These unsaturated fats, found primarily in fish, have a wide range of benefits, including possibly reducing symptoms in rheumatoid arthritis and slowing the progression of age-related macular degeneration (AMD), a disease of reduced vision in the elderly. "New evidence suggests that omega-3s may also reduce the risk of Alzheimer’s disease and perhaps even keep the brain sharper as we age," says Zelman. Seafood should be part of a heart-healthy diet but omega-3 supplements have not been shown to protect against the heart.
How to hit the mark: Nutrition experts recommend helping yourself to at least two servings of fish a week. Salmon, tuna, sardines, and mackerel are especially high in omega-3 fats. Some vegetable sources of omega 3 include soybeans, walnuts, flaxseed, and canola oil. Omega 3 supplements are available but be sure to talk to your doctor before you begin taking any supplements.
If you're an adult child trying to help your parents get more omega-3s, Coste says to make it as easy as possible for them. She suggests buying canned salmon to put on salad. "You can get little cans or open bigger cans and put them in a plastic container," she says. "Put mixed greens in another container. Then all they have to do is open the containers up and toss them together with salad dressing."
Water might not seem like an essential vitamin or mineral, but it is crucial for good health. With age, sense of thirst may decline. Certain medicines increase the risk for becoming dehydrated. Water is especially important if you are increasing the fiber in your diet, since it absorbs water. In the Modified MyPyramid for Older Adults, created by Tufts University researchers, 8 glasses of fluids a day are next to physical activity in importance for health.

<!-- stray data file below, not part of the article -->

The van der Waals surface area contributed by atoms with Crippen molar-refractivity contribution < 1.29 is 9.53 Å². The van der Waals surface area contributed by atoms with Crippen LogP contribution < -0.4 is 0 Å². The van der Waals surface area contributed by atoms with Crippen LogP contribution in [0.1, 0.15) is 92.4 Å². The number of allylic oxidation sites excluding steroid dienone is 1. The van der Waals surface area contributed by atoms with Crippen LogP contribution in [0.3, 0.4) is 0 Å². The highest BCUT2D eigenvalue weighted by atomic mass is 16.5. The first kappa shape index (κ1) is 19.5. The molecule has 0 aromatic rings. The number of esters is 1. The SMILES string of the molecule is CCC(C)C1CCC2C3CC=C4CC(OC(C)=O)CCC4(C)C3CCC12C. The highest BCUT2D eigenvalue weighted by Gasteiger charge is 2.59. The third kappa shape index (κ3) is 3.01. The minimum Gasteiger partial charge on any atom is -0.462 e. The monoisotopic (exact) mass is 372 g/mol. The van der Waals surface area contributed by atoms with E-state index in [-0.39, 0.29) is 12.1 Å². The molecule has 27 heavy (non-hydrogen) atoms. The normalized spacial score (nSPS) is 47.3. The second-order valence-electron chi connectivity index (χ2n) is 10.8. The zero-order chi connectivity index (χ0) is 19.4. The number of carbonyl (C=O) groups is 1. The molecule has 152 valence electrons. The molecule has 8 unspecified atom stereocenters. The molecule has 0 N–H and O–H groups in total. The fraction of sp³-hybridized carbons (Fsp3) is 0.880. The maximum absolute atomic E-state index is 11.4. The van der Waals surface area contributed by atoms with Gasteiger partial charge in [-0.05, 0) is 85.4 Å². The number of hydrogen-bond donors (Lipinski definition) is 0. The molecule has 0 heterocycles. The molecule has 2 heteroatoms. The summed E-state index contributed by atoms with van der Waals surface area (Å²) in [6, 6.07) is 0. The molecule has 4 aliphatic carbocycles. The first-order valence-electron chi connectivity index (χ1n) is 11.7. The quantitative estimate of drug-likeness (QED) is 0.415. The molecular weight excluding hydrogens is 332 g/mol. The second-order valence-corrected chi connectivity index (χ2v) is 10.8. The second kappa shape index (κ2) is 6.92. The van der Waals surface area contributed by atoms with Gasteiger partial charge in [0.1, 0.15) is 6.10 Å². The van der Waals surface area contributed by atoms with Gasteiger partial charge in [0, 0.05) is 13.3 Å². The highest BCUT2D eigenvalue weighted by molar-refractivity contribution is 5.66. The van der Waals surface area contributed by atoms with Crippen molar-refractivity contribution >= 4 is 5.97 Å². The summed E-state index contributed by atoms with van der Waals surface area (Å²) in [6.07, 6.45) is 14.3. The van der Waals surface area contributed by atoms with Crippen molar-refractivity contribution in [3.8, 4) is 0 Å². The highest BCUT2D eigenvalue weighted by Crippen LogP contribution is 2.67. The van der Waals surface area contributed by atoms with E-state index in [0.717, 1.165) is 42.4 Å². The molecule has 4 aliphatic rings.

How to hit the mark: Nutritionists recommend you drink 3 to 5 large glasses of water each day, says Zelman. One sign that you’re drinking enough is the color of your urine. It should be pale yellow. If it is bright or dark yellow, you may need to drink more liquids.
Coste says that adult children can help remind their parents to drink enough water by buying them 4-ounce water bottles. "As we get older, we get overwhelmed really easily," she says. "You open the refrigerator and you see big bottles of water and you close the refrigerator. You see a small bottle of water and you think, 'I can drink that.'"
Some people may need to have their amount of fluids restricted due to medical reasons such as kidney or liver disease. Make sure to check with your healthcare provider about a suitable fluid intake level for you. Taking in too much fluid can be unsafe, too.